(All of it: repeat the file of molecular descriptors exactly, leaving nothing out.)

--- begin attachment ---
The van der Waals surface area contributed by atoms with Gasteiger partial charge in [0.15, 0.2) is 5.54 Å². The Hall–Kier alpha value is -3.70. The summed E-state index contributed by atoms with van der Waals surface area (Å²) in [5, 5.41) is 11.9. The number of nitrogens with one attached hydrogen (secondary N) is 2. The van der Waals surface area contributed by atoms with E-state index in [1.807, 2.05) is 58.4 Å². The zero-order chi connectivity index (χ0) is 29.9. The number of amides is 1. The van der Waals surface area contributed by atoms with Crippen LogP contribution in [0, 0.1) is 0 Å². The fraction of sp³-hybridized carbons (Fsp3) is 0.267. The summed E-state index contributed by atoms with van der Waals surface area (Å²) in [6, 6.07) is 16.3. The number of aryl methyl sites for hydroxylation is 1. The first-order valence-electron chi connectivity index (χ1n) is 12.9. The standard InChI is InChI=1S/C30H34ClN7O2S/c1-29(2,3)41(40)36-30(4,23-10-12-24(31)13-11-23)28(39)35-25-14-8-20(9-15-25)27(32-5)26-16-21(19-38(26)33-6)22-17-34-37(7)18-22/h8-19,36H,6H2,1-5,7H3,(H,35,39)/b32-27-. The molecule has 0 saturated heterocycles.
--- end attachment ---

The van der Waals surface area contributed by atoms with Gasteiger partial charge in [0.15, 0.2) is 5.54 Å². The Hall–Kier alpha value is -3.70. The summed E-state index contributed by atoms with van der Waals surface area (Å²) in [5, 5.41) is 11.9. The number of nitrogens with one attached hydrogen (secondary N) is 2. The van der Waals surface area contributed by atoms with E-state index in [1.807, 2.05) is 58.4 Å². The zero-order chi connectivity index (χ0) is 29.9. The number of amides is 1. The van der Waals surface area contributed by atoms with Crippen LogP contribution in [0, 0.1) is 0 Å². The fraction of sp³-hybridized carbons (Fsp3) is 0.267. The summed E-state index contributed by atoms with van der Waals surface area (Å²) in [6, 6.07) is 16.3. The number of aryl methyl sites for hydroxylation is 1. The first-order valence-electron chi connectivity index (χ1n) is 12.9. The standard InChI is InChI=1S/C30H34ClN7O2S/c1-29(2,3)41(40)36-30(4,23-10-12-24(31)13-11-23)28(39)35-25-14-8-20(9-15-25)27(32-5)26-16-21(19-38(26)33-6)22-17-34-37(7)18-22/h8-19,36H,6H2,1-5,7H3,(H,35,39)/b32-27-. The molecule has 0 saturated heterocycles.